The autumn equinox – one of two days in the year when day and night are of equal length and which, in the pagan tradition, marks the beginning of the dark half of the year, comes as Christian churches celebrate the gathering in of the crops with the Harvest Festival. This year, for me, it’s all about apples.
Six months ago, having moved to an area of the West Country
historically dominated by orchards, I took the first steps in creating my own garden-orchard by planting some saplings.
And now, the light half of the year later, the first fruit of my orchard is a single, golden Russet. It’s Applewatch! If I allow it to fall, it will bruise and get eaten; if I pick it before it’s ready, I will have bad luck till Spring!
Apples have a rich and complicated symbolism across spiritual and religious traditions. For the Celts, apples had the power of healing and rebirth; for the Druids, as host to mistletoe, it was a sacred tree like the oak.
But of course, in Britain, the most powerful story about the apple is the Biblical one, portraying it as the fruity incarnation of forbidden knowledge. The cause, along with the serpent and the weakness of Woman, of The Fall, the apple represents the power and risks inherent in knowledge. In other words, it’s the Freewill Fruit.
The idea of the riskiness of apples permeates western culture. The apple in ‘Snow White’ is the container of poison, the vehicle of the evil stepmother’s magic that places the girl into a death-like state. In ‘Cider with Rosie’, Laurie Lee chronicles his sexual awakening thanks to an illicit jar of cider under a hay wagon in a chapter entitled ‘First bite of the apple’.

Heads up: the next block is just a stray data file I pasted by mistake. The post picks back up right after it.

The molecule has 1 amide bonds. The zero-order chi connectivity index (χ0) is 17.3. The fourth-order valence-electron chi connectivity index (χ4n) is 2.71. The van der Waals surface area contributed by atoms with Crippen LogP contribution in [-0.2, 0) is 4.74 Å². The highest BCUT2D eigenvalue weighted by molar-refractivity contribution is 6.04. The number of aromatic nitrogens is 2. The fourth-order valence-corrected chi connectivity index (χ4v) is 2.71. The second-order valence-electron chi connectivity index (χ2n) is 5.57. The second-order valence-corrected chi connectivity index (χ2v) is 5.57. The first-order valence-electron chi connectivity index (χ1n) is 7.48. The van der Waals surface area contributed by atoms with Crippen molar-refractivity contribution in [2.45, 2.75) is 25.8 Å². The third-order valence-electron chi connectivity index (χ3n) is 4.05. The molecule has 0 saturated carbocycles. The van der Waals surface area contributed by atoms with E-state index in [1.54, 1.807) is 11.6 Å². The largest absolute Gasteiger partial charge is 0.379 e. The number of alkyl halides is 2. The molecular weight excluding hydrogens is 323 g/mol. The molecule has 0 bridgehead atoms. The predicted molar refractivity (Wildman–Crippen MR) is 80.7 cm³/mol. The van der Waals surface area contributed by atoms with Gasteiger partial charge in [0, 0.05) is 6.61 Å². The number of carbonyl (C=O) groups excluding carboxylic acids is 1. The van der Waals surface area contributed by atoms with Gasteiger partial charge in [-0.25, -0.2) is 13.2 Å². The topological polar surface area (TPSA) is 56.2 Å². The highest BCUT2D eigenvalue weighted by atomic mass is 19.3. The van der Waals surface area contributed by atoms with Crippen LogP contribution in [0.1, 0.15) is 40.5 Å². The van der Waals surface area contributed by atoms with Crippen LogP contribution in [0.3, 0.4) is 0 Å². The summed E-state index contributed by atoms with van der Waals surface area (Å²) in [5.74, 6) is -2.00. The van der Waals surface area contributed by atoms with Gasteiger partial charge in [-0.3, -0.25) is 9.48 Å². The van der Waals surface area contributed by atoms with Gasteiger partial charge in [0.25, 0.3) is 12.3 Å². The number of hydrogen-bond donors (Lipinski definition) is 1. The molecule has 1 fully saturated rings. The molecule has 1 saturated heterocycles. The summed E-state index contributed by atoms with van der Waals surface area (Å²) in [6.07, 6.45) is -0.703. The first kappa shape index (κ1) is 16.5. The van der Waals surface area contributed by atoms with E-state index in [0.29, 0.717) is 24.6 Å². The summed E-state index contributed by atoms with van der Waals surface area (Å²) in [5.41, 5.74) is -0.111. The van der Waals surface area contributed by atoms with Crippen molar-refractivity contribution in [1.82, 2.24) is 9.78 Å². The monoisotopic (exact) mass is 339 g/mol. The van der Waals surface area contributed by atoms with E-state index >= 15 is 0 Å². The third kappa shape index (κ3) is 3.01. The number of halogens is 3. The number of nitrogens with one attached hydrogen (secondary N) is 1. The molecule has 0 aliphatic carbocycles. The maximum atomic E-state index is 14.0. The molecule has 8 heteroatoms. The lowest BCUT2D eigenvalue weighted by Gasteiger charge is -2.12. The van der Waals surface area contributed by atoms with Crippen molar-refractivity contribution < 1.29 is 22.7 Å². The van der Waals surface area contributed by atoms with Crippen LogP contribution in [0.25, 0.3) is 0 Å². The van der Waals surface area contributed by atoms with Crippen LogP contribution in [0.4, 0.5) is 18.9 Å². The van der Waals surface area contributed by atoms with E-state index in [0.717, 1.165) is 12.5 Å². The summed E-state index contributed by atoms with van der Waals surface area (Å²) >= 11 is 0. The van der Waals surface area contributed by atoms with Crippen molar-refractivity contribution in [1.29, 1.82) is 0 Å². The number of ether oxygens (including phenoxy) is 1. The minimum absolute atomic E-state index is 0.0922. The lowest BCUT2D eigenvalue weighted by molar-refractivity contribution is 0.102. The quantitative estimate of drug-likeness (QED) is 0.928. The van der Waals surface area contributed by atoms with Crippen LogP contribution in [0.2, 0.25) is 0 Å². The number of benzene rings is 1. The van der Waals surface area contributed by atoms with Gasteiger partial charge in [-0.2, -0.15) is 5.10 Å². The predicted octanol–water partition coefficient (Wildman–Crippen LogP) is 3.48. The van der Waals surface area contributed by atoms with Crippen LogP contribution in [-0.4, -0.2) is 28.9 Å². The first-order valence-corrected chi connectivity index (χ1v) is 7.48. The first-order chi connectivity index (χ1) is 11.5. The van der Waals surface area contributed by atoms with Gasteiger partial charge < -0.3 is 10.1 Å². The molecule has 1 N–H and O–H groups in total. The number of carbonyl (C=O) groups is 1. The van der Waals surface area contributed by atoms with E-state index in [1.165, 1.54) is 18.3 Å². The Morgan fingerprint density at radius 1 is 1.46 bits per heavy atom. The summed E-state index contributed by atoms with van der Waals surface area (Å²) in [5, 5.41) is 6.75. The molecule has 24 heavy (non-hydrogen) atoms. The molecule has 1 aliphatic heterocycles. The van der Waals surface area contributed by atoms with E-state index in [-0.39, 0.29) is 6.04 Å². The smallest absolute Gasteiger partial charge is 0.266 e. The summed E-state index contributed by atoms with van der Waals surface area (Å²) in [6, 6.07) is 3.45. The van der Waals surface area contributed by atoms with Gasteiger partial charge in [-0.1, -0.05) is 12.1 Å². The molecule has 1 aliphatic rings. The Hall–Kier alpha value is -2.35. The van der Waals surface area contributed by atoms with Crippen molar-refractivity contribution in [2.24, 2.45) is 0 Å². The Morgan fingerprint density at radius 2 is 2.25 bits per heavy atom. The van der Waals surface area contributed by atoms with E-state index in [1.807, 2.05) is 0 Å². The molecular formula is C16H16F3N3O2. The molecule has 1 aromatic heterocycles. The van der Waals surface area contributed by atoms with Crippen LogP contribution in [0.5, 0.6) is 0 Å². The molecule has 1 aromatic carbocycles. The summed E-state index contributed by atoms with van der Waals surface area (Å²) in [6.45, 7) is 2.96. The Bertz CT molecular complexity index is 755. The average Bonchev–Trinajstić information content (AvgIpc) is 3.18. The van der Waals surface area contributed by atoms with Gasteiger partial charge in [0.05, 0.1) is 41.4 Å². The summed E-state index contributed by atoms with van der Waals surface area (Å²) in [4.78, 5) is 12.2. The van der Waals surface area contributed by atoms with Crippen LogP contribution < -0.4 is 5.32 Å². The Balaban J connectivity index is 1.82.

I’m not sure what the apple represents in contemporary British culture, but I suspect it may something to do with an attempt to preserve community and local character in the face of
homogenizing, impersonal modernity. In a couple of weeks, my local community group is holding its annual apple pick in the community orchard, a child-focused afternoon which will result in apple juice for the rest of the year.
And it’s a quarter of a century since Common Ground launched Apple Day on 21st October,
suggesting that the apple be used as ‘a symbol of what is being lost in many aspects of our lives and shown that anyone can take positive action towards change’.
My final thought about apples takes me to Lebanon, where I once went on an apple-picking weekend with a local eco-tourism company. I was a lone foreigner among a group of Maronites, and we picked apples for a leisurely while before having lunch and a lie-down in the orchard. The Syrian seasonal workers – living in nearby tents – were the best pickers, scrambling fast up trees to protect the apples from a bruising fall. There’s a symbolism in that, too.
No presenters were sacked in the writing of this blog